Eid Al Fitr celebrations began in the Capital on Thursday evening with backyard fireworks in some residential areas. The most popular Arab restaurants were busy taking in delivery orders for the first day of Eid lunch, while shops and supermarkets were busy till late at night for last-minute food, sweets and even gift shopping.
The last night of Ramadan fervour was, however, not mirrored on the first day of Eid in Abu Dhabi. After the early morning prayers, the streets, beaches, parks of the city seemed deserted.
The 45 degrees Celsius kept many people indoors on Friday, while others, especially government employees, took advantage of the long Eid break to book a holiday outside Abu Dhabi.
"We are spending two days at the Address hotel in Dubai and three days in Banyan Tree in Ras Al Khaimah," said Amro Al Tamimi, an Emirati from Abu Dhabi.
"Hotels nearly double their fares over Eid - I'm spending Dh10,000 in accommodation only for me, my wife and my eight-year-old-son for these five days. But it is nice to have a break and change the scenery," he told Khaleej Times.
For top five star hotels and resorts in Abu Dhabi, it was mostly business as usual. Apart from oversees tourists, they were mostly busy on the first day of Eid with Western expats, happy to resume their favourite Friday pastime - brunch.
Most hotels have dropped Eid inspired meals and buffets simply because they proved unpopular.
"Most people celebrate Eid with friends and family, at home, so we have our usual buffet opened, but we found there is no demand for an Eid buffet," said Yves Tarabout, deputy general manager of Sheraton Abu Dhabi Hotel and Resort.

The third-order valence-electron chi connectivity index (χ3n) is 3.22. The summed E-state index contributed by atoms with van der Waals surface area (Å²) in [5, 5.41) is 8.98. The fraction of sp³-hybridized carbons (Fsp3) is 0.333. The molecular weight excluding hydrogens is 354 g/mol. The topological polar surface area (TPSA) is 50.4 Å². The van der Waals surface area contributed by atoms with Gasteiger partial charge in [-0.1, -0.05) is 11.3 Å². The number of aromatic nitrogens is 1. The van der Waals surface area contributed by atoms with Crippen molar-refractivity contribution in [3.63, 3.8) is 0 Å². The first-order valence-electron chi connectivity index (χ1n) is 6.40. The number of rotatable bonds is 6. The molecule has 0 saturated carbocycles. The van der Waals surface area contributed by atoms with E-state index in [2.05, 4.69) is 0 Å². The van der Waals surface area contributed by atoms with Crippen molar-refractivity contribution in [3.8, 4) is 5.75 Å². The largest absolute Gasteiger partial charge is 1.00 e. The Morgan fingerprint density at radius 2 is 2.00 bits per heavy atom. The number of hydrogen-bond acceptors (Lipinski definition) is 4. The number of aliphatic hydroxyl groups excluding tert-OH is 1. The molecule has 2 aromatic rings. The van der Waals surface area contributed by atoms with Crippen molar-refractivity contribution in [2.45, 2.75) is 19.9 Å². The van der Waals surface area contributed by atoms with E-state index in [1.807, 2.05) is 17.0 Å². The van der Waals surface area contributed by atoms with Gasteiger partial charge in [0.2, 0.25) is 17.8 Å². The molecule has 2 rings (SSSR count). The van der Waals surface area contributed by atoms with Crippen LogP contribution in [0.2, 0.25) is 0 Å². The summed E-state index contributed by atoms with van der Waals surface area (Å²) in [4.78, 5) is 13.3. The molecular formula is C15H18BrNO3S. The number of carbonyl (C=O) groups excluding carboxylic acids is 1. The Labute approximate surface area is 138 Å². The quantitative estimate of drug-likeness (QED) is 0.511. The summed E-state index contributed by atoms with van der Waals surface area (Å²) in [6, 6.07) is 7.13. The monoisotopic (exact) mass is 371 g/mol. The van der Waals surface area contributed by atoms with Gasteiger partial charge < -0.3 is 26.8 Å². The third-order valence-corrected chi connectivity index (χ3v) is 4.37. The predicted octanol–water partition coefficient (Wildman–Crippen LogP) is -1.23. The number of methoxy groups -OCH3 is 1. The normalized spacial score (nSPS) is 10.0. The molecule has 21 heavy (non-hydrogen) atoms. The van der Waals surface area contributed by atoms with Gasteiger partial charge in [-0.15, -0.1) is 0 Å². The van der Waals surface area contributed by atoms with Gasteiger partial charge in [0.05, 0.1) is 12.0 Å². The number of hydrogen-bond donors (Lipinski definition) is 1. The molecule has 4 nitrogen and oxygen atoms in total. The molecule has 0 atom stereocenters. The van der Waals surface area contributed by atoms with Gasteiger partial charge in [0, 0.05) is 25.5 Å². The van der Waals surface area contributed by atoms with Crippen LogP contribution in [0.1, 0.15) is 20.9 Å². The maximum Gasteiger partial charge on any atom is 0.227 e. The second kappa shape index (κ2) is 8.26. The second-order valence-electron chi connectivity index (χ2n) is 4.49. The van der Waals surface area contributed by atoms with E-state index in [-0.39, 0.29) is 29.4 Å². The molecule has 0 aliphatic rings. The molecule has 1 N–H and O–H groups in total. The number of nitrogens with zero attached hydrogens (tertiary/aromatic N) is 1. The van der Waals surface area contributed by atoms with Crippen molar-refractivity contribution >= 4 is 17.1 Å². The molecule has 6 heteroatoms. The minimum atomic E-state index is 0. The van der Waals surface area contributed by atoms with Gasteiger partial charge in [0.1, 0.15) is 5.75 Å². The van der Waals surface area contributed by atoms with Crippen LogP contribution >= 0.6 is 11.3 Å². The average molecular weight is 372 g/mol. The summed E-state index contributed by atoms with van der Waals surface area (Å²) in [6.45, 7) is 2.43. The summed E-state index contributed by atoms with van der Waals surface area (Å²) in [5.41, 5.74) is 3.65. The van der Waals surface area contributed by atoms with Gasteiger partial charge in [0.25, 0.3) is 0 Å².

Even hotel resorts seemed pretty quiet yesterday. Emirates Palace, St. Regis Abu Dhabi and Hilton had their beach chairs untouched most of the day, and even the city's oldest and most popular beach, the Corniche, was mostly deserted.
Again, it was mostly the Western expat residents who braved the early afternoon sun and filled up the Saadiyat beach considered the best public beach in Abu Dhabi, the only one with uninterrupted sea views.
The popular corniche promenade was also lifeless for much of the day, with only a few labourers enjoying a walk by the sea, and some even attempting fishing.
As the day went along, malls began to come to life, especially Marina Mall, which also had a few shows for children in the evening.
The water fountain in the mall's atrium and the revolving restaurant atop the mall's tower seemed the most popular destinations at Marina Mall, while most shops, failing to offer any Eid discounts, remained empty.
Another big attraction in Marina Mall was a public exhibit of an original, 143 years old door cover of the Holly Kaaba in Mecca. The over three metres high cloth was sewn in the 1293 Hijri year (1876 AD), made from pure silk and embroided with Quranic verses and Islamic motifs using gold and silver thread.
The sanctified cloth was commissioned by Abdul Hamid II, the 34th sultan of the Ottoman Empire, and designed and woven under the supervision of Ismail Pasha - the ruler of Egypt at that time.
The Kaaba door cover will be on display at Marina Mall until August 1.